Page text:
NASA Reveals First Ever Audio Recording From Mars


Humans have never before heard the sound of wind on Mars until now!

NASA’s InSight Mars lander captured this view of its surroundings shortly after touching down on the Red Planet on Nov. 26, 2018. Image Credit: NASA/JPL-Caltech via Twitter

One thing is to see, but it’s an entirely different thing to hear.

We’ve come across thousands of images from the Martian surface that have been snapped by different rovers exploring the red planet.

We’ve also seen countless gifs that show Mars like never before and make the planet seem almost alive.

However, we’ve never actually known what Mars sounds like.

Now, this has changed.

Thanks to NASA’s latest alien lander on Mars–InSight–we are now privileged to be able to hear what our neighboring planet sounds like. 

The sound will give you goosebumps!

Imagine standing there, on the Martian surface, and hearing the wind blow. What a feeling that must be.

And while humans will have to wait for quite some time to be able to live that moment, at least now we can get a better feeling of what it would be like to stand on Mars.

Mars is alive, and it is not a dead planet as we thought in the past.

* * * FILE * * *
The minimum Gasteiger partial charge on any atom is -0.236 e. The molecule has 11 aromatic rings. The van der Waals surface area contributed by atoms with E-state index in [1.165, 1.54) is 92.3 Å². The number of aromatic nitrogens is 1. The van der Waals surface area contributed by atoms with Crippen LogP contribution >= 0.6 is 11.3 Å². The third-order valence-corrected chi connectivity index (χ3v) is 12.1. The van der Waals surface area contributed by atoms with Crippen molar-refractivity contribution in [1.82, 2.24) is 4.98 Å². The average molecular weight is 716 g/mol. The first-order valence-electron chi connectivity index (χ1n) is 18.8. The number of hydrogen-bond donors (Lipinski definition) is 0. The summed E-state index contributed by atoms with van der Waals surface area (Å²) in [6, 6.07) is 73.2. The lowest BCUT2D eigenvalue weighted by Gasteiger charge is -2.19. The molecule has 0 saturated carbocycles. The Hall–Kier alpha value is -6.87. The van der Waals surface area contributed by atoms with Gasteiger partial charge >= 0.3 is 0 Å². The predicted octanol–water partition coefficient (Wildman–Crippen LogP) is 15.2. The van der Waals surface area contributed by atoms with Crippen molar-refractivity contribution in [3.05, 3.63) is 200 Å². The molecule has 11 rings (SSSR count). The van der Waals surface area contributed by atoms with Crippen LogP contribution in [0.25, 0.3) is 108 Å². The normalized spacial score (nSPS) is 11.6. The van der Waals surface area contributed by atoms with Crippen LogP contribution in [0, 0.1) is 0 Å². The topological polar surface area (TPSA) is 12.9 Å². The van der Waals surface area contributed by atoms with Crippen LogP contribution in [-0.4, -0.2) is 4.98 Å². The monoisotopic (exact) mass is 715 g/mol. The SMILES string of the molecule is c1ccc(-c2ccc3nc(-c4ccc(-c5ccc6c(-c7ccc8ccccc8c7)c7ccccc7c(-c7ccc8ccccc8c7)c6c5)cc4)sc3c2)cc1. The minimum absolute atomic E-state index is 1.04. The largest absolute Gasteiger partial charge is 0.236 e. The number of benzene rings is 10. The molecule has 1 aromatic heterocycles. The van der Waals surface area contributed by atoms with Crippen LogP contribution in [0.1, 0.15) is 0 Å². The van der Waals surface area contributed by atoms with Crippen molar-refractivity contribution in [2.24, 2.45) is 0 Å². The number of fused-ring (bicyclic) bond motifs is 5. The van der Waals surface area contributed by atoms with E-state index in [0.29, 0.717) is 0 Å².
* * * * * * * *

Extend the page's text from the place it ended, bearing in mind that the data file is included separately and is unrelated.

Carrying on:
The sensors onboard NASA’s InSight lander picked up Martina winds blowing between 10 to 15 mph, coming from northwest to southeast.

The audio was recorded on December 1.

NASA tells us that the vibrations (picked up by two instruments) were recorded at a very low pitch. This sound could be picked up by listening to the audio file with your headphones.

But to make it clearer, NASA scientists decided to boost the pitch by two octaves.

This will allow you to hear to the Martian wind blow directly from your mobile phone or computer, without the need for headphones.

The sounds were picked up by InSights sensor Auxiliary Payload Sensor Subsystem’s air pressure sensor which recorded the sound after picking up the vibrations created by the wind direction.

The other sensor that picked up the sound of Mars was InSight’s seismometer, which heard the sound the wind produced as it passed over then lander’s deployed solar panels.

“The InSight lander acts like a giant ear,” explained Tom Pike, InSight science team member.

“The solar panels on the lander’s sides respond to pressure fluctuations of the wind. It’s like InSight is cupping its ears and hearing the Mars wind beating on it. When we looked at the direction of the lander vibrations coming from the solar panels, it matches the expected wind direction at our landing site.”

Exciting times!


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